We also concerned that the Government and NHS England will prioritise the restoration of acute services as those services that have been paused to build system capacity to deal with COVID-19 begin to be stood up. It is vital for child health outcomes that primary and community care have the resources they need to provide essential public health services and respond to delayed presentations of illness in local communities. In the context of the financial pressures facing local authorities – exacerbated by further demands on local authorities during the current pandemic – mean this will be a challenge.


Our State of Child Health 2020 report shows our challenge in reaching optimum health outcomes for children across the UK.[14] COVID-19 will likely frustrate our journey towards ‘levelling up’ outcomes for health compared with our European counterparts. We have long called for governments to address widening health inequalities and whilst COVID-19 is a human tragedy, it is sending shocks through the global economy.  Children from socially vulnerable backgrounds will fall at the sharp end of this pandemic. Public health services will be critical in ensuring the current pandemic does not entrench existing health inequalities.

There have been some positives of the current pandemic for the delivery of child health services in the UK. Local and community services have worked together more closely due to necessity. This is one example of lessons from this pandemic that services should take forward.

The restoration of health services following this outbreak of COVID-19 provides us with an opportunity to reset services, using new models of innovative care, underpinned by data and evidence. This will ensure paediatricians and other child health professionals can delivery the high quality of care they strive to in every shift, and ensure every child gets the best start in life.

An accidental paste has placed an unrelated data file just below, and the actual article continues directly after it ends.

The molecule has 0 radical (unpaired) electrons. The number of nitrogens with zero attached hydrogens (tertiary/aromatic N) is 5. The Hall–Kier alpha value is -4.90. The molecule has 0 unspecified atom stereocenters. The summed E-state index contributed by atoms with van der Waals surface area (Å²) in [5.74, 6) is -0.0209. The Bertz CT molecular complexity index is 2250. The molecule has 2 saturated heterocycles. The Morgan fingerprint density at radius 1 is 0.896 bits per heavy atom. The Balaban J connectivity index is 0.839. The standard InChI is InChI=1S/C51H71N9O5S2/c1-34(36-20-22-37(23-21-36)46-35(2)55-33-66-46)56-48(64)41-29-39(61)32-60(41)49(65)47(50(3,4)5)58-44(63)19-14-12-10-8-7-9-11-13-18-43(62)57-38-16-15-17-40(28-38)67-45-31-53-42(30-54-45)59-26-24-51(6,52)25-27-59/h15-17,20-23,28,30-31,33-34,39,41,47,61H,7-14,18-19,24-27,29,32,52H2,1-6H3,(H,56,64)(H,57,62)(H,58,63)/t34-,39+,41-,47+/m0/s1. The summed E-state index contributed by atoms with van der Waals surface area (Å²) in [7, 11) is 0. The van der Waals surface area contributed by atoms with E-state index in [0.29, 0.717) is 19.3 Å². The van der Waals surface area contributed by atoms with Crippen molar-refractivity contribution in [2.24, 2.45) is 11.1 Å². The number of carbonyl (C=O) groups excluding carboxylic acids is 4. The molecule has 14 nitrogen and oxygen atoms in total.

4. Calls to the UK Government

In order to support the restoration of services, we are calling on Government to:





May 2020


[1] RCPCH and NHSE service evaluation and audit, 2020. https://www.rcpch.ac.uk/resources/covid-19-service-evaluation-audit-care-needs-children-admitted-hospital-england


RCPCH, 2020. https://www.rcpch.ac.uk/resources/guidance-paediatric-multisystem-inflammatory-syndrome-temporally-associated-covid-19


[3] Zhu Y, Bloxham CJ, Hulme KD, et al. Children are unlikely to have been the primary source of household SARS-CoV-2 infections. medRxiv. 2020. https://www.medrxiv.org/content/10.1101/2020.03.26.20044826v1


[4] Balduzzi A, Brivio E, Rovelli A, et al. Lessons After the Early Management of the COVID-19 Outbreak in a Pediatric Transplant and Hemato-Oncology Center Embedded within a COVID-19 Dedicated Hospital in Lombardia, Italy. Estote Parati. 2020. https://papers.ssrn.com/sol3/papers.cfm?abstract_id=3559560


[5] Public Health England, 29th April 2020. https://assets.publishing.service.gov.uk/government/uploads/system/uploads/attachment_data/file/882234/EDSSSBulletin2020wk17.pdf


[6] RCPCH, 2020. https://www.rcpch.ac.uk/work-we-do/bpsu/snap-shot-survey-delayed-presentations


[8] RCPCH, 1st May 2020. https://www.rcpch.ac.uk/resources/impact-covid-19-child-health-services-tool-results

[9] RCPCH, 2020. https://www.rcpch.ac.uk/resources/impact-covid-19-child-health-services-tool

[10] RCPCH, 2020. https://www.rcpch.ac.uk/news-events/news/health-visitors-paediatricians-publish-advice-parents-about-six-week-postnatal

[11] RCPCH, State of Child Health, 2020. https://stateofchildhealth.rcpch.ac.uk/evidence/prevention-of-ill-health/immunisations/

[12] NHSE, 2nd May 2020. https://www.england.nhs.uk/2020/05/nhs-urges-public-to-get-essential-vaccines-despite-coronavirus-outbreak/

[13] RCPCH, State of Child Health, 2020. https://stateofchildhealth.rcpch.ac.uk/evidence/prevention-of-ill-health/immunisations/


[14]RCPCH, State of Child Health, 2020. https://stateofchildhealth.rcpch.ac.uk/